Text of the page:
Eventually, Chong enlisted other bilingual people he knew who felt like outsiders to tell their own personal stories on the stage. What is extraordinary is what has happened since that first theatrical experiment: “Twenty years and more than 40 productions later, it’s still going,” Chong says.

Full article


New study asks:Are nonprofit theaters too much in bed with commercial producers,losing sight of mission, values?


Broadway is revival-crazy this Fall: Who’s Afraid of Virginia Woolf, Cyrano de Bergerac, The Heiress, Enemy of the People, Glengarry Glen Ross.

The L.A. Times article to which I link above doesn’t say revival-crazy, though”
“Broadway this season has gone, well, a little classics-crazy”

Question: When do you call a show a classic, when a revival? Is there a rule of thumb?

Kate Foy: Can’t you can use both – ‘A revival of this classic play … ‘ Hinges on definition of ‘classic’ I guess.

Patrick Maley (‏‪@PatrickJMaley): Maybe after x number of major revivals, then “classic.” It seems: Time + Socially Agreed Value = “Classic” And popular sentiment about value evolves. For several hundred years, Tate’s LEAR was an indisputable classic. No longer. The term seems shorthand for “A play we all agree we really like”

Jonathan Mandell: Nobody calls a Shakespeare production a revival. Does anybody call Hello, Dolly production a classic?

Stu Hamstra ‏‪(@stuhamstra )We will know in 100 years or so, I suppose.

‪@BroadwaySpotted: Absolutely we do. Hello, Dolly is considered classic musical theatre.

Howard Sherman (@HESherman): I think there are many musicals called classics and I imagine most people would put DOLLY in that category. With Shakespeare, calling works revivals is unnecessary, as from schooling, most people know these are 400 yr-old-plays. Classic can have many connotations. Ironically, many movie reviews declare films to be “instant classics,” an oxymoron. “Classic” denotes work that has withstood the test of time. Impossible to assess at its launch.

‪StageElf:   I don’t think the two terms mutually exclusive…I’d say a new production of “Dolly” was a revival of a classic musical…

Todd ‏‪(@roadwarrior07):  Classic is a qualification of standards. A play/musical that has a certain relevance to the genre & time-test is a Classic. Whereas a Revival is the “verb” of the play/musical. You can use both “A Revival of a Classic…”

Jonathan Mandell: Yes, I get that you *can* say “revival of a classic.” but if you *do* say that, it’s unlikely everybody agrees it’s a classic.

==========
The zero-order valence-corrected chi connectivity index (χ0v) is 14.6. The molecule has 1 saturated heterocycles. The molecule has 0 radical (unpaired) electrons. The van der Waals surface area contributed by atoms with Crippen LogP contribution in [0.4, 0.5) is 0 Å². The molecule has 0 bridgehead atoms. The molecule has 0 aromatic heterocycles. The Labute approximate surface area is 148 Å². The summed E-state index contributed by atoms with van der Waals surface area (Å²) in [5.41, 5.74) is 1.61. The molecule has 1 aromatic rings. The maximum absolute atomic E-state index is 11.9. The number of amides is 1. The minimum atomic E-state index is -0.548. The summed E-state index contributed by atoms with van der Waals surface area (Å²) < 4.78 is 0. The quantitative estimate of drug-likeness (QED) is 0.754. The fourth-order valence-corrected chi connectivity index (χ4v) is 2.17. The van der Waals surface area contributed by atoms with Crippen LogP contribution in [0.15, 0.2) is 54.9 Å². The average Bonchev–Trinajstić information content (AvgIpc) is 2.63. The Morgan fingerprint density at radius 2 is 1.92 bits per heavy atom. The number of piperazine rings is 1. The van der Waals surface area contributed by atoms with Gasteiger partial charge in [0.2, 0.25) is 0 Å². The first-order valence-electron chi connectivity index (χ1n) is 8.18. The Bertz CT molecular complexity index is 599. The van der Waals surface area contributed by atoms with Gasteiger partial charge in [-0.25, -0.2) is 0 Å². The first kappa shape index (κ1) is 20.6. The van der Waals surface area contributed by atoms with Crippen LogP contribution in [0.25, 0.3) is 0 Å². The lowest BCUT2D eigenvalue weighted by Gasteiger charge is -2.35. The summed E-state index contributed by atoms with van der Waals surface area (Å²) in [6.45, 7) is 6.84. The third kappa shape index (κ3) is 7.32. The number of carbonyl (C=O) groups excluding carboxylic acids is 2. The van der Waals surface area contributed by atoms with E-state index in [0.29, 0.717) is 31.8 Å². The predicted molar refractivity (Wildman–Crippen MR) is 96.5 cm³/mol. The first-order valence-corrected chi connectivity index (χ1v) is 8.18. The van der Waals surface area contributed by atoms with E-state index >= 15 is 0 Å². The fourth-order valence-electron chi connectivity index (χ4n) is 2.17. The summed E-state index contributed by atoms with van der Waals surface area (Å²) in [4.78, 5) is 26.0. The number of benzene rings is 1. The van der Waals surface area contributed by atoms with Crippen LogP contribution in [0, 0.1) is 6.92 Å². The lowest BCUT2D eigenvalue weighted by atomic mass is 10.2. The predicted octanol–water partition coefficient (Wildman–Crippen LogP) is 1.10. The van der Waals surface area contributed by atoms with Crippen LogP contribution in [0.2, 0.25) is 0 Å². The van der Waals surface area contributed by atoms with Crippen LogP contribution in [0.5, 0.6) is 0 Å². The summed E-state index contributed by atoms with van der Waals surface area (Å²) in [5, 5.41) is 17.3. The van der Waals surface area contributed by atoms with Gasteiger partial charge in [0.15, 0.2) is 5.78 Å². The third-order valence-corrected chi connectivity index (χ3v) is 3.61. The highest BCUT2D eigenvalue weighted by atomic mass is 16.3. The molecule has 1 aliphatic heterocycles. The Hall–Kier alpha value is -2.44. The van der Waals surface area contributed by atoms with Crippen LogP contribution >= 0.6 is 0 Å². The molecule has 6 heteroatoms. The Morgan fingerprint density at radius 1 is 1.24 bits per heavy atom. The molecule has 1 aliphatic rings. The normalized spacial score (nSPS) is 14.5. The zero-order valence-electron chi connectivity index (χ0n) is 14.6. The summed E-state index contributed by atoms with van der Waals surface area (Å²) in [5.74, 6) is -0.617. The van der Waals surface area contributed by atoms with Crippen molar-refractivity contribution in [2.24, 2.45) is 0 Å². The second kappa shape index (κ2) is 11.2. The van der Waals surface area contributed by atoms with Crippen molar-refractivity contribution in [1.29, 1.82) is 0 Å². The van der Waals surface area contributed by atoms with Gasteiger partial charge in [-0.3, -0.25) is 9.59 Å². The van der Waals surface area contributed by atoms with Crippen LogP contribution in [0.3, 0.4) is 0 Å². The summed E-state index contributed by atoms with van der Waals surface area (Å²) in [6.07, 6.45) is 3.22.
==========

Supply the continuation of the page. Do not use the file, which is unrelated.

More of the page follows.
Calling something an “instant classic” is like calling a news event “historic.”

Only time (and Superman) can turn coal into diamonds, and only time determines what’s “a classic,” and what’s “historic.”

In an age of Instant Messages,where instant gratification’s too slow,is it surprising we’re too quick to label something classic?

Labels like classic and genius have become marketing terms, used so promiscuously as to lose their meaning.


The secret to humor is surprise– Aristotle (seen on a subway billboard)

Cast of Who’s Afraid of Virginia Woolf on Broadway 2012

My TFT review of Who’s Afraid of Virginia Woolf?  — a hit…palpably, to the guts. But it is not Albee’s best play.

“You’re all flops,” Martha says drunkenly to her guest in “Who’s Afraid Of Virginia Woolf?” the first full-length play by Edward Albee, which has proven once again to be the opposite of a flop. Its fourth Broadway production, which opened on Saturday – 50 years to the day after the first Broadway production – is a hit…palpably, to the guts.

The original “Who’s Afraid of Virginia Woolf?” caused a sensation, and that is true as well of the Steppenwolf Theater Company’s production, transferred intact from Chicago, directed by Pam MacKinnon (Clybourne Park) and starring Tracy Letts and Amy Morton, the Pulitzer-winning playwright and Tony-nominated star, respectively, of “August: Osage County.”  It is sensational.

I mean that in at least two ways. There is something of the tabloid-sensational in the story of two married couples descending into alcohol-fueled, vicious late-night mind games. But there is no denying that Albee’s words, full of wit and fury, can make for crackling good theater.

Full review

The FBI this morning arrested infamous Rebecca “middleman” Mark Hotton, accusing him of perpetrating “stranger-than-fiction frauds”

Anne Margaret Daniel: (@venetianblonde) somehow this all feels like Mrs. Danvers’ revenge
Twitter Badge (.gif)

Author: New York Theater

Jonathan Mandell is a 3rd generation NYC journalist, who sees shows, reads plays, writes reviews and sometimes talks with people.

Leave a Reply